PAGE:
I have read through all 18 chapters in this website several times and there seems to be one concept that I absolutely cannot seem to wrap my head around.
    In one of the earlier chapters the Lord says to Arjuna that even through sattva is the only righteous guna of all the three gunas, the real enlightened being is he who transcends even sattva to become one with the supreme lord. The goal is clear: to transcend all gunas (as described in 14:22).

    As someone who is not an expert on the gita, this concept is very hard for me to understand. I always thought that performing sattvik actions of "saintly goodness", as outlined by God in the 18th chapter, is the end goal of all yogis. So how can it be possible for a person to transcend sattva (which is implied to be the greatest manifestation of all virtues and wise actions)? If it is possible, how does one achieve it?

    Some argue that the purpose of transcending sattva is to go so close to God as to entirely give up the notion of "good and bad". But this is a failed argument: If the ultimate goal is to transcend the duality between good and bad, why should we perform good actions? If the entire world (including the Supreme Lord) are inherently neutral, then why should I perform actions which clearly espouse good morals (such as sattvic actions) in order to realize the presence of the Lord in myself and others?

    My apologies for the long-windedness of the question. I really appreciate all the good work you have done in benefiting this world.

    (An Aspiring Sthithaprajna)

  4. Dear friend (and aspiring sthithaprajna)

    Thank you for your kind words. I'm so thrilled to know that you have read our work on the website and found it useful.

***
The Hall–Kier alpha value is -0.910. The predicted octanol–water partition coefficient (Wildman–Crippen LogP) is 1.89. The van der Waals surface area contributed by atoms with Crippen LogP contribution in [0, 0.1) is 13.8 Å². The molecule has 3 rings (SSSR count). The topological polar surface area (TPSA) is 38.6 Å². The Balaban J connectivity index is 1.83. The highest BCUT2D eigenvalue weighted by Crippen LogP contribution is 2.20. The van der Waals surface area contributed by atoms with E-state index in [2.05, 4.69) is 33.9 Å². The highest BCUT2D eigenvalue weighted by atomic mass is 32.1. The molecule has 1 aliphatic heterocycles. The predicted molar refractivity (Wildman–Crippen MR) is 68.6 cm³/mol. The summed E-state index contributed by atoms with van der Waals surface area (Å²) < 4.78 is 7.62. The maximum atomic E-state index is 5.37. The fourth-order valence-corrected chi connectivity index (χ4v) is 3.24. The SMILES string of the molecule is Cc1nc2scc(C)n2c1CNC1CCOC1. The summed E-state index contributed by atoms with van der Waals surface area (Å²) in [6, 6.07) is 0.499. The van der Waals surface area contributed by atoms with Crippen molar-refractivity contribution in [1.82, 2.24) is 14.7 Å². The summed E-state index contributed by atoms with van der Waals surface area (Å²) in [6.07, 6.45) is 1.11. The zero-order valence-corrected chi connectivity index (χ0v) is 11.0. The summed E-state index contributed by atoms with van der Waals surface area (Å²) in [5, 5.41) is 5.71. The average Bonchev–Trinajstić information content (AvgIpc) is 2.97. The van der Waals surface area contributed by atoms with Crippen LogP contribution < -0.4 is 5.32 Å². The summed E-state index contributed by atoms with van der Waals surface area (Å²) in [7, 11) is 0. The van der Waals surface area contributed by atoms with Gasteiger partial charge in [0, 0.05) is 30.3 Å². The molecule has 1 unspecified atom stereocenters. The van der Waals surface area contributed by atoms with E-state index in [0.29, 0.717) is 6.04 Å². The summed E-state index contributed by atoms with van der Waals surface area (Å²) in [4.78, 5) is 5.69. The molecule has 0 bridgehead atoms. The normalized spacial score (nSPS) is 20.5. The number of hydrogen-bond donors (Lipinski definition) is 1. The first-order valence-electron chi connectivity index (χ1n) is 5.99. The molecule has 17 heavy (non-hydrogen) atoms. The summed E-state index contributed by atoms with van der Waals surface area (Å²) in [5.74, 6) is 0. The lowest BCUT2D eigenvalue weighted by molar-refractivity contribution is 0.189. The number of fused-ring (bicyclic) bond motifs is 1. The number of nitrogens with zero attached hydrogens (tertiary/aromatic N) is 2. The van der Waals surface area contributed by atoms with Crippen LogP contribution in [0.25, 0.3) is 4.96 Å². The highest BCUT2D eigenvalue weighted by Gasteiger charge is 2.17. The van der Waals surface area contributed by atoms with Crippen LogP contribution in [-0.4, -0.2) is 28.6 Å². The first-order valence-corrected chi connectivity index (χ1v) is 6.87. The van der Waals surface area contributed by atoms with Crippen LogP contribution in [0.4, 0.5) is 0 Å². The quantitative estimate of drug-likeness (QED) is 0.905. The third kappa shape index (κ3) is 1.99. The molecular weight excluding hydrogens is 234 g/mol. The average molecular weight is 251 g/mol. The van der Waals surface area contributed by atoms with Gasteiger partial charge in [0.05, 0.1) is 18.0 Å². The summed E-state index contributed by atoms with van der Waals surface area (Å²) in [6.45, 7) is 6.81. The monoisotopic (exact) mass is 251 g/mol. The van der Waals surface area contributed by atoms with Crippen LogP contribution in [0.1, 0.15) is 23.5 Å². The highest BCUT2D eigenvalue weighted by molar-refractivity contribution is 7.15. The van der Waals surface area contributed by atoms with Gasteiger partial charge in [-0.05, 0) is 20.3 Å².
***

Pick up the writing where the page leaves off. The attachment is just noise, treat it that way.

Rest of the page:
Coming to your questions:
    1. On good and bad
    Good and Bad are only valid in the human world (see 5.14-15) because nature is amoral/neutral. A wise person goes beyond good and bad.

    2. On Gunas
    The states of sattva, rajas, and tamas bind us in some way or the other. Of the three, the preferred one is sattva but one must transcend gunas to reach wisdom (see 2.45). The state of sattva is like being in a pool of honey, rajas is like being in a pool of dirty water, and tamas is like being in an pool of shit.

    3. What is good and what is bad
    In the larger scheme of things, good refers to something that is dharmic. In other words, something that promotes sustainability, something that reduces the overall entropy. When we do good, we are aligning with nature and hence increasing the sustainability of the world. Take a simple example: If we cut trees, we are affecting the environment and if we plant trees, we are improving the environment. When we do good, we are improving the chances of the sustenance of the world in whole. Therefore, we should do good acts, being a part of the living world.

    4. How to transcend Gunas
    Probably the clearest explanation can be found in verses 14.19-26 but there are also other verses like 3.28 and 7.14 that give a hint.

    Hope this somewhat addresses your concerns. If not, we can have a longer discussion by email. You can reach me at hari dot ravikumar at gmail dot com.

    With warm regards,